Well, we’re all gathered. Seems like there are more handlers I don’t know every year. Was a very big handler’s meeting at 5:30.
Not too surprising a course. 400 yard outrun. A bit tight on the top from the dog’s perspective as there is a pipe line on one side and an unmoved field line on the other. The field is quite flat but very pretty with a nice Oregon view beyond the irrigated trial field.
The local committee had a wine and cheese reception for the handlers after the meeting. Was very nice of them.
I spent the last two days at the Fontaine’s trial in Chiloquin, Oregon. Great trial but no cell coverage.
The trial was on a slightly rolling harvested rye field, very yellow and stubbly. The sheep were incredibly naive yearling black face crosses (Suffolk or Hamp). They were really something. Very, very hard to lift off the top. They would try to out run the dog back to the setout and managed to succeed about half the time. Once lifted, the top part of the fetch was mostly them trying to run faster than the dog so they could get away back to their buddies. The cross drive gate proved a very difficult panel between the sheep breaking for the exhaust and the deceptive lay of the land.
Shedding was hard as the yearlings were difficult to read. Few folks reached the pen. Those who did found the sheep fun to work with there but, you guessed it, generally difficult to pen.
I was proud of my dogs as they all managed to get the sheep down the field, no mean accomplishment where two thirds of the dogs got no scores.
I quit with Joe at the pen on the first day when he took a completely uncalled for bite at one of the sheep who broke away. It was an act of frustration and while I sympathized with him I felt I couldn’t let it go. Today he ran great. He had one ewe fight him hard all the way around and he never lost his patience and managed a very clean finish. A miscommunication on the cross drive, caused I think in part by windy conditions, cost us dearly but didn’t affect my pleasure at his good work.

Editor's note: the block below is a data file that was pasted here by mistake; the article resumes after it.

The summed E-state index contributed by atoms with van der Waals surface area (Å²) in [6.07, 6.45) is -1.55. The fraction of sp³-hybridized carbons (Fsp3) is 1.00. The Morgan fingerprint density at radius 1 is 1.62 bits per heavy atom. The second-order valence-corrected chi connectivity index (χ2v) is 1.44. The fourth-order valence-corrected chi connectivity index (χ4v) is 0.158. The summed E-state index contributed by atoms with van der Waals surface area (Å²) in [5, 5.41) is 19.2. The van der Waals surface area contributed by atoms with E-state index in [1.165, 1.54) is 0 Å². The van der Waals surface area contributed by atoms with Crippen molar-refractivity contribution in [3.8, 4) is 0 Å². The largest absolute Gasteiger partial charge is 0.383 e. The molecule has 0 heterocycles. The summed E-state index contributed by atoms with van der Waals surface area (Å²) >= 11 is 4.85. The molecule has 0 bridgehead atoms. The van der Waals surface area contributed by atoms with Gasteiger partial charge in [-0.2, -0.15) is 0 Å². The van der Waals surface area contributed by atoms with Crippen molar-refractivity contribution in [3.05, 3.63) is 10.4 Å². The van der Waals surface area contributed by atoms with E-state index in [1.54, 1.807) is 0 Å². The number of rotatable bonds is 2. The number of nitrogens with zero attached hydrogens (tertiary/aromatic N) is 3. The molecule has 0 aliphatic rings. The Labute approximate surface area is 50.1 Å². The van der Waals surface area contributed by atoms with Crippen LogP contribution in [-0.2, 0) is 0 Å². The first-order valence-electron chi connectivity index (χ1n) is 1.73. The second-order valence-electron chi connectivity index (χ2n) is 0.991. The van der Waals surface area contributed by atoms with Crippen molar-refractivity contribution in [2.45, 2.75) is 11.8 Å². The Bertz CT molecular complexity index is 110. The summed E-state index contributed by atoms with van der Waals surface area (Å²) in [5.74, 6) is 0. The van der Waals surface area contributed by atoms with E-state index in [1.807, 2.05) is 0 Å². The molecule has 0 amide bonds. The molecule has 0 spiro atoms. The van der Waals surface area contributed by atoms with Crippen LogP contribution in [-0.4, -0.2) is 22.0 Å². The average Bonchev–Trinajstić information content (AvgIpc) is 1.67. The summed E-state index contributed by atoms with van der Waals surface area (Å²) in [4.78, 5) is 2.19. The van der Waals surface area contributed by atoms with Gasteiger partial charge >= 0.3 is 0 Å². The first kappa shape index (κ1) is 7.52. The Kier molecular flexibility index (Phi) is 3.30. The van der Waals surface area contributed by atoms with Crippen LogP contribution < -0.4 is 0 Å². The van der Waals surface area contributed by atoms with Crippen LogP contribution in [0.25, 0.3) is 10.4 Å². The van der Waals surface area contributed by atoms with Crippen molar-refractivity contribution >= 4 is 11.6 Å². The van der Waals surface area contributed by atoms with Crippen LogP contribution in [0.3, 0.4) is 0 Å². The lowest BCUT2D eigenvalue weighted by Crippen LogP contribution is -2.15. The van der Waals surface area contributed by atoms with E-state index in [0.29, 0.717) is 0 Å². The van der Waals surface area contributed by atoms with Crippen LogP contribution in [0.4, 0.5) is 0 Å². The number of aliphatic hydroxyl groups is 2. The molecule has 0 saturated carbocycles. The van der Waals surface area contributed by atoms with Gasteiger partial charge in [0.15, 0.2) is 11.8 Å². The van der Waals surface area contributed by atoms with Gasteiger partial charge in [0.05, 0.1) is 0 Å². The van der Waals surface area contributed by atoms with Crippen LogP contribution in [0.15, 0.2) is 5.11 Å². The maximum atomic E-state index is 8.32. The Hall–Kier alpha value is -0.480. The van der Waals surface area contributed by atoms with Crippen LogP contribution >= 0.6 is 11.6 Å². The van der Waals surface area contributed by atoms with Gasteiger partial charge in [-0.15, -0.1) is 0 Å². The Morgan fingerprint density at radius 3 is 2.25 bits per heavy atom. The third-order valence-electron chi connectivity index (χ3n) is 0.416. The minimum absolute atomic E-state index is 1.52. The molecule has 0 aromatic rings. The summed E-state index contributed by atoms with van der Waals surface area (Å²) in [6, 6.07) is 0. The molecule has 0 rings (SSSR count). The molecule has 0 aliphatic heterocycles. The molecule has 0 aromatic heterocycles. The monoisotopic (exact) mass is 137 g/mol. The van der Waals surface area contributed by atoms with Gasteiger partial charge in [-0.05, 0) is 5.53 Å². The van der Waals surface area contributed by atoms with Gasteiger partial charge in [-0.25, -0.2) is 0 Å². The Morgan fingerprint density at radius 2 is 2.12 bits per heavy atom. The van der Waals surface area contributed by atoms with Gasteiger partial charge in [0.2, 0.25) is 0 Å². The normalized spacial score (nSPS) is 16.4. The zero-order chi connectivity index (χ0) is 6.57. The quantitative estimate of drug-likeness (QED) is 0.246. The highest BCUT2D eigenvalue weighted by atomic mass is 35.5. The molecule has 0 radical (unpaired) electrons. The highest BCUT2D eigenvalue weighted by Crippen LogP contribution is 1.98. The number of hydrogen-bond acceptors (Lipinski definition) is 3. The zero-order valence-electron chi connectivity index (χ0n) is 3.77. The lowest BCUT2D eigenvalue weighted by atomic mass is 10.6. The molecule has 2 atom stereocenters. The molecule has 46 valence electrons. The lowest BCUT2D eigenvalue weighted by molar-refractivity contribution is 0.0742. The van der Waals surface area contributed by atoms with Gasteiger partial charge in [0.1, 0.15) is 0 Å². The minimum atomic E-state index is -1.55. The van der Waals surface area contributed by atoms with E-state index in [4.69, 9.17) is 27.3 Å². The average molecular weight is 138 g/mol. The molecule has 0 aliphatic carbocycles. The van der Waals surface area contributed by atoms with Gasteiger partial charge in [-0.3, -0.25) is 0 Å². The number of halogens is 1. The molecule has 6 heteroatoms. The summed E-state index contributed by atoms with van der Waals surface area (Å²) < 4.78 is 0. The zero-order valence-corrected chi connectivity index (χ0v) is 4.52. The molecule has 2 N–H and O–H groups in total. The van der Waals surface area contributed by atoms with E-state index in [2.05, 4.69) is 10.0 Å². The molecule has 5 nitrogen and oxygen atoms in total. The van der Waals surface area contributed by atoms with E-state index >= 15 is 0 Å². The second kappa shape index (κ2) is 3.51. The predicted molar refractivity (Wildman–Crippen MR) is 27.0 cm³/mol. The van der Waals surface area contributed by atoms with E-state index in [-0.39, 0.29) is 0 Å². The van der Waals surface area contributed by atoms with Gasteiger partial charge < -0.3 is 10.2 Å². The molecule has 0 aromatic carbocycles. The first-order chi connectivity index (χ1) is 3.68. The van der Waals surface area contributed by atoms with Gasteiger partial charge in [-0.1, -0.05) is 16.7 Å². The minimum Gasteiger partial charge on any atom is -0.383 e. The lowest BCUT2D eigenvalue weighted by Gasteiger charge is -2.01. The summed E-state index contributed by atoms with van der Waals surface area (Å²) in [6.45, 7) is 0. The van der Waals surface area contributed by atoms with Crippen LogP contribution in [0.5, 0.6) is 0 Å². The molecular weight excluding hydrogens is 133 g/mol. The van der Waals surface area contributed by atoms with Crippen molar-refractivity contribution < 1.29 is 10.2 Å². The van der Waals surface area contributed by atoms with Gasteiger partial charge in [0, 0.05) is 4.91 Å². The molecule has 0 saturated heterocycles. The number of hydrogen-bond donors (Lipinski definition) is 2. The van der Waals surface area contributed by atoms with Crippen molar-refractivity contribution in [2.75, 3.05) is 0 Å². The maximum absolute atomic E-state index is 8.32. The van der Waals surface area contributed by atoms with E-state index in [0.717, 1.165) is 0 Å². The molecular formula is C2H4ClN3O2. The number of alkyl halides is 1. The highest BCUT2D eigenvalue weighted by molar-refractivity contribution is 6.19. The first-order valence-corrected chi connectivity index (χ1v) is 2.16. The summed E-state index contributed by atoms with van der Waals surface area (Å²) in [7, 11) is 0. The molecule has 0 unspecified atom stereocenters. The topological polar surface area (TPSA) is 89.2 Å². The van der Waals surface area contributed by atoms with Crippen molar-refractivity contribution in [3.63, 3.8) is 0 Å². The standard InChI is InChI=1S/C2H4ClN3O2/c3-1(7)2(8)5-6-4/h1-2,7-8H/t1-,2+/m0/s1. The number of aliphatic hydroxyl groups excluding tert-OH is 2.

Tom won the first day with a great run with Sly who made the sheep look easy. When I left for the Finals field Vergil was leading it Scott.
It was an extremely challenging trial and a lot of fun. I’m a bit regretful that the sheep were so hard just before the finals. I hope my boys can manage to change gears for these sheep here and not go out loaded for bear. Still, this trip has been aimed at giving Joe experience and this was sure “Experience.”
It was a surprisingly long drive from Sonoma to Alturas. Sandy Milberg will be relieved to know I took my rig through the truck wash in California’s Olive capital. We dined cheerfully here.
In the morning I sent the young dogs around some sheep
But then Michele and I drove to Ashland, Oregon, to the world famous Shakespeare Festival. We went to “Animal Crackers”‘ not a Shakespeare play, but one written for the Marx brothers, many years ago. It was funny. Beforehand we went to a wonderful restaurant with a remarkable wine list, in Jacksonvlille. We spent the night there and returned to Alturas this morning. Joni Swanke and Blake were here. Haley has arrived, and now we are getting together a party.
The day here began with a group dog run. Joni Swanke, Haley Howard, Sandra Milberg and me. Most of us had problems we had to sort out. Not the sort of running where one us envied the other. I consider that a good sign. Last time I was here, my dog ran like a top and then betrayed every trust at the Nursery Finals. Roz.
Monty came back from his morning constitutional with blood on his face, Feist was tardy and I saw her at something up on the hill above the car park. I went up to look and there was fresh deer kill. Mountain lion! It looked as though my dogs might have chased it off, since it wasn’t buried anywhere, as cats are inclined to do. Lion dogs???
Michele called the trapper, Kent, who I had met when I was here several years ago. He brought a four pack of Cur dogs and we had a hunt on our hands.
The scenting conditions were less than ideal with a dry heat overtaking the ranch. He sent them out with tracking collars on. They were completely game.
Haley and Kent tracked. Experts. They circled lion prints in the dust, showing us that the lion had been close to where we had all been walking and very close to Michele’s house. The Cur dogs yelped a chorus when they thought they were on to something. We caught up with them eagerly, ready to identify the big cat, treed. The footing was difficult, over rocky lava rock ground and it was hot enough out, I was wondering how the Indians ever got to water in time when they got hot. Or maybe they had the good sense to stay out of the heat of the day and wait till later to promenade. The prospect of finding the cat was scintillating. The hunt, while it did not produce a cat, was exciting. On Safari in Alturas California.